Business

Over half of NI construction firms say hard border would damage industry

Over half of construction SMEs in Northern Ireland said a hard border would have a negative impact on purchasing products and materials from the Republic
Gareth McKeown

OVER half of construction firms in Northern Ireland have said a hard border would cause untold damage to the industry according to new research.

The latest survey by the Federation of Master Builders (FMB) has outlined the perils a hard border could have on the embattled construction industry in the north.

Over 50 per cent of construction SMEs in Northern Ireland surveyed said a hard border would have a negative impact on purchasing products and materials from the Republic, while just under 40 per cent said such a move would negatively affect their ability to employ people from across the border.

Almost half of small and medium sized construction firms in the north purchase building materials or products from the Republic and almost a third employ people who are based across the border. As well as the future implications associated with the UK exit from the European Union, many firms are already suffering due to the uncertainty.

One in three builders have had their margins squeezed on projects since the depreciation of sterling following the referendum due to its impact on material prices according to the research, while almost a quarter of those surveyed said the depreciation of sterling has threatened the financial well-being of their business.

Director of Cookstown-based Regan Building Contractors, Rory Regan said a hard border would make the day-to-day running of his business "much more difficult".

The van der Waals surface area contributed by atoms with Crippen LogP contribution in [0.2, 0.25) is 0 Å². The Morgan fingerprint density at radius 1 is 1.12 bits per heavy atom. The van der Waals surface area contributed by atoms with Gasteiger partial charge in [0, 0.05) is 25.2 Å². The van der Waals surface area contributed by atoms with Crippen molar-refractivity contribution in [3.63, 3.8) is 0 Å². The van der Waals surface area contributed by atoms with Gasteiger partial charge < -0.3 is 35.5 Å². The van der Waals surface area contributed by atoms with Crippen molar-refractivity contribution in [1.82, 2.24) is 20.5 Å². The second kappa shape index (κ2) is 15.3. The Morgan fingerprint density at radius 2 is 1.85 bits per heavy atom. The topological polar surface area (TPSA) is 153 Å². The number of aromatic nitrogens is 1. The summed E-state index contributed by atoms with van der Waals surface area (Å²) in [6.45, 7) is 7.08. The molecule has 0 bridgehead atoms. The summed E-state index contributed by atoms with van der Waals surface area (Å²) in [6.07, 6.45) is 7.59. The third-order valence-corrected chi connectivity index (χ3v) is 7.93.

"My firm employs individuals from the Republic and my fear is that they will find themselves in long queues at border check points every morning. I also worry about the impact a border will have on my firm’s ability to purchase materials from the Republic. My hope is that the EU, UK and the Republic of Ireland will manage to negotiate a post-Brexit border agreement that provides for the status quo.”

Chief executive of the FMB, Brian Berry said the research clearly show a hard border would dampen growth among construction SMEs and called for the retention of free movement of people between the UK and Ireland

"Your typical NI construction firm transports materials, products and labour from the Republic into Northern Ireland on a regular basis and anything that interferes with their ability to do that quickly and easily must be dealt with sensitively," he said.

"Let’s remember that the construction industry is central to the health of the Northern Ireland economy. The construction sector employs around 65,000 people and has an output of £2.4 billion per annum in Northern Ireland alone. Furthermore, it’s an enabling industry as without it, we won’t be able to deliver the new homes, roads, schools and hospitals that Northern Ireland so desperately needs.”

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